Herman says, “Thanks. I’m still in shock.” “To be in shock” means to be very surprised by something, unable to fully understand it and sometimes accept it. You can be in shock over a good thing; you can be in shock over a bad thing. This is definitely a good thing. Herman says, “Maybe if I tweaked it a little, I could give this presentation at the national conference.” This may be a conference or a meeting for a given city or state, but Herman thinks if he “tweaked” his presentation, meaning if he improved it, if he made some small changes while leaving most of it the same, but making small changes to improve it, then he could go on to a bigger conference.

The organizer says, “You’ll have time later to think about that. Right now, you need to get out there for the Q&A.” “Q” stands for question; “A” stands for answer. The “Q&A” is something that happens at the end of many presentations, where the people who are listening to you – your audience – gets a chance to ask you questions about your topic.

Herman says, “But I don’t have anything else to say.” The event organizer says, “Just get out there (meaning go out back in front of the people). Your adoring public is waiting for you!” “To adore” means to like or admire someone or something. Here, it’s used modify “public,” which are the people – the people who listen to you or who watch you. So, your “adoring public” are the people who adore you, who love you, who want to see more of you.

Now let’s listen to the dialogue, this time at a normal speed.

[start of dialogue]

Event organizer: Do you hear that? It’s a packed house and your presentation was a hit. People are clamoring for more.

Herman: I can’t believe it. I wasn’t expecting that kind of reception. The audience really seemed to like it.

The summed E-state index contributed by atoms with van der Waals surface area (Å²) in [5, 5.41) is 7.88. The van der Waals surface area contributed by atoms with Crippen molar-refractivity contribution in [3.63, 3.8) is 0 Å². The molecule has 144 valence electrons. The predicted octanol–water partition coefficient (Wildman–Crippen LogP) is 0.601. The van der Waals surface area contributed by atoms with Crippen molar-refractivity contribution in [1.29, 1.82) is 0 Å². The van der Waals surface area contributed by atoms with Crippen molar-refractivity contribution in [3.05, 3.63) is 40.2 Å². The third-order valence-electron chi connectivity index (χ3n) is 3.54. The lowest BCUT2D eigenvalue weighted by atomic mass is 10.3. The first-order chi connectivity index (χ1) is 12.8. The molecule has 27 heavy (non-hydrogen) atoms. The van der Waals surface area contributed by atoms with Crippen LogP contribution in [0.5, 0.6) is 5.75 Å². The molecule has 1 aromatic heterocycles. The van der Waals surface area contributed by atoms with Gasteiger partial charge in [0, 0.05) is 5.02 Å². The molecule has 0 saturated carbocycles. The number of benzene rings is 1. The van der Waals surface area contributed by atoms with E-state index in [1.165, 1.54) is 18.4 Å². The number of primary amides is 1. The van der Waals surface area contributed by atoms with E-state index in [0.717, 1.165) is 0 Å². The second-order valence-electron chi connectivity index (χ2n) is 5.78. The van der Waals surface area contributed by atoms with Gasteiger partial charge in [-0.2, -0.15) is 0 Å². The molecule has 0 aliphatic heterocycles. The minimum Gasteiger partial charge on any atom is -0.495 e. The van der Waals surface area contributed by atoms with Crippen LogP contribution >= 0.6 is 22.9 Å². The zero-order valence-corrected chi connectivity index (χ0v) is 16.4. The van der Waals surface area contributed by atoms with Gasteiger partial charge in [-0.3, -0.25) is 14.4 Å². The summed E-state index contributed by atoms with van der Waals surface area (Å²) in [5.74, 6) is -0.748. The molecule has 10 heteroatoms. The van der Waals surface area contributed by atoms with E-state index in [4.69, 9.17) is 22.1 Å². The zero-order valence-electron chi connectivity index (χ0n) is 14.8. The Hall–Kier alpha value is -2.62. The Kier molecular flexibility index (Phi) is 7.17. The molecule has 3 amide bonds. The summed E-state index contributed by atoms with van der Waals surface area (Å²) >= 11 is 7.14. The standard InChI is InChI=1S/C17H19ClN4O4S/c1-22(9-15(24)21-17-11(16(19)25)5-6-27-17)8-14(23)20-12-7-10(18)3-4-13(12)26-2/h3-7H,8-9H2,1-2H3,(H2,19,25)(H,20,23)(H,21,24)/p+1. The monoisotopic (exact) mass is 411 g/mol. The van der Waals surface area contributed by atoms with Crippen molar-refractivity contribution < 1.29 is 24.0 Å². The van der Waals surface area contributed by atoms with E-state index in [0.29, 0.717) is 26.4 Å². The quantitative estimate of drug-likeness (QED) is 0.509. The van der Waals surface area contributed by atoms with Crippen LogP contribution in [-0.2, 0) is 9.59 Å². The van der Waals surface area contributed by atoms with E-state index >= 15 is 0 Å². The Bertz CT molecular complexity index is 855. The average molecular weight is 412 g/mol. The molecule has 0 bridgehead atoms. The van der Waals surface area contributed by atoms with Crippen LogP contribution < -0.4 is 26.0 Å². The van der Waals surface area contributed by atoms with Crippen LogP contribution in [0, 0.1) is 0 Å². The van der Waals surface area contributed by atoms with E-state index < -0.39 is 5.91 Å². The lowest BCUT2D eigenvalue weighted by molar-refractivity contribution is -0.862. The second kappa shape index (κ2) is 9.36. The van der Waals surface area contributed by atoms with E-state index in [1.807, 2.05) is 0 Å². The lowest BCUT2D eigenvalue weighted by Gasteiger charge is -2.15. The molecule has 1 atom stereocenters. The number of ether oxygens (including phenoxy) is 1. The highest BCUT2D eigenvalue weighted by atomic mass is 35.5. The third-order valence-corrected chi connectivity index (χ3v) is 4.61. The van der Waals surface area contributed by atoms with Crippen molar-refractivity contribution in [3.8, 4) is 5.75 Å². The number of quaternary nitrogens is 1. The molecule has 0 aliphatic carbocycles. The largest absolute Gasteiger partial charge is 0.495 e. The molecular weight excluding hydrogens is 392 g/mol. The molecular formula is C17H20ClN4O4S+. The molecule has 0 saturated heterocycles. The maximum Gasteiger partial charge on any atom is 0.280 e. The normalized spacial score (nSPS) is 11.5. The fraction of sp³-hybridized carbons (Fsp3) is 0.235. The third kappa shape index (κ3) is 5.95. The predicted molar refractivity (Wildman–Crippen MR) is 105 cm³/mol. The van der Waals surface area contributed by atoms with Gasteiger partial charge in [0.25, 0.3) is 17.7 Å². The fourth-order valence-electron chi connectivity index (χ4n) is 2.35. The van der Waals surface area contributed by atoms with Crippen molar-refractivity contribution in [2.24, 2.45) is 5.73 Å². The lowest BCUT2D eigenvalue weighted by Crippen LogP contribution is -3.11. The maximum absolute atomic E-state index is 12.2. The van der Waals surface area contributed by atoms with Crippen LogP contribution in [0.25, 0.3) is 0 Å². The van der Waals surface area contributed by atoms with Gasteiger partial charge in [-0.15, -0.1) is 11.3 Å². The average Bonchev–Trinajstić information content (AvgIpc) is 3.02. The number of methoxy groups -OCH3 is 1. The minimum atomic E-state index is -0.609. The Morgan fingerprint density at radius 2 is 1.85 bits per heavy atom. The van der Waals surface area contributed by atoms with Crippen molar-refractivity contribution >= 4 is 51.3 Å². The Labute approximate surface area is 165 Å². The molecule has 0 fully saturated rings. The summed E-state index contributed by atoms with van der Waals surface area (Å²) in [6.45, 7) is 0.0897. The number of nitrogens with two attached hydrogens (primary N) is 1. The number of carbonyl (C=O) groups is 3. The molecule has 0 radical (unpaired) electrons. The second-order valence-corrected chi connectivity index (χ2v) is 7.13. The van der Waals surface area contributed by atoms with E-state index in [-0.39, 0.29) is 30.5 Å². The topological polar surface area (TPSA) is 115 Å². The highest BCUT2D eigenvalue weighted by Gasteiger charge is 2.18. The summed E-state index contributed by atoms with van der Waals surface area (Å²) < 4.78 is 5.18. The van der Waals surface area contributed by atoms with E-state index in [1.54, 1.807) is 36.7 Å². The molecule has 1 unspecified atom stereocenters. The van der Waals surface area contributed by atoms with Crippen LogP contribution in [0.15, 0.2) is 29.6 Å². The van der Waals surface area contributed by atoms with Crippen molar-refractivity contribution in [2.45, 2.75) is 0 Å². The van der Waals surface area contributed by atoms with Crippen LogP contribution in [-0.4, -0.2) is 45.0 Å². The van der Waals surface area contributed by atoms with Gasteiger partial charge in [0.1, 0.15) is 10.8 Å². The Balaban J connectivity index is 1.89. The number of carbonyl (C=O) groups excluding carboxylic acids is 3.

Event organizer: Like it? They were on the edge of their seats.

Herman: The presentation actually started slowly, but it seemed to gain traction in the middle.

Event organizer: You had the audience hooked from the start. You could have heard a pin drop in there when you were going over your main points. Your presentation is undoubtedly the highlight of the conference.

Herman: Thanks. I’m still in shock. Maybe if I tweaked it a little, I could give this presentation at the national conference.

Event organizer: You’ll have time later to think about that. Right now, you need to get out there for the Q&A. They’re waiting for you.

Herman: But I don’t have anything else to say.

Event organizer: Just get out there. Your adoring public is waiting for you!

[end of dialogue]

The highlight of all our podcasts is the script written by Dr. Lucy Tse.

From Los Angeles, California, I’m Jeff McQuillan. Thank you for listening. Come back and listen to us next time on ESL Podcast.

English as a Second Language Podcast is written and produced by Dr. Lucy Tse, hosted by Dr. Jeff McQuillan, copyright 2010 by the Center for Educational Development.

Glossary
packed house – a very large audience that fills every seat in an auditorium or stadium; an event with very high attendance where every ticket has been sold or every seat has been taken

* Musicians enjoy playing for a packed house because they can feel the energy of the large audience.

hit – something that is very successful and popular; something that did exactly what it was supposed to and is well-liked by everyone or almost everyone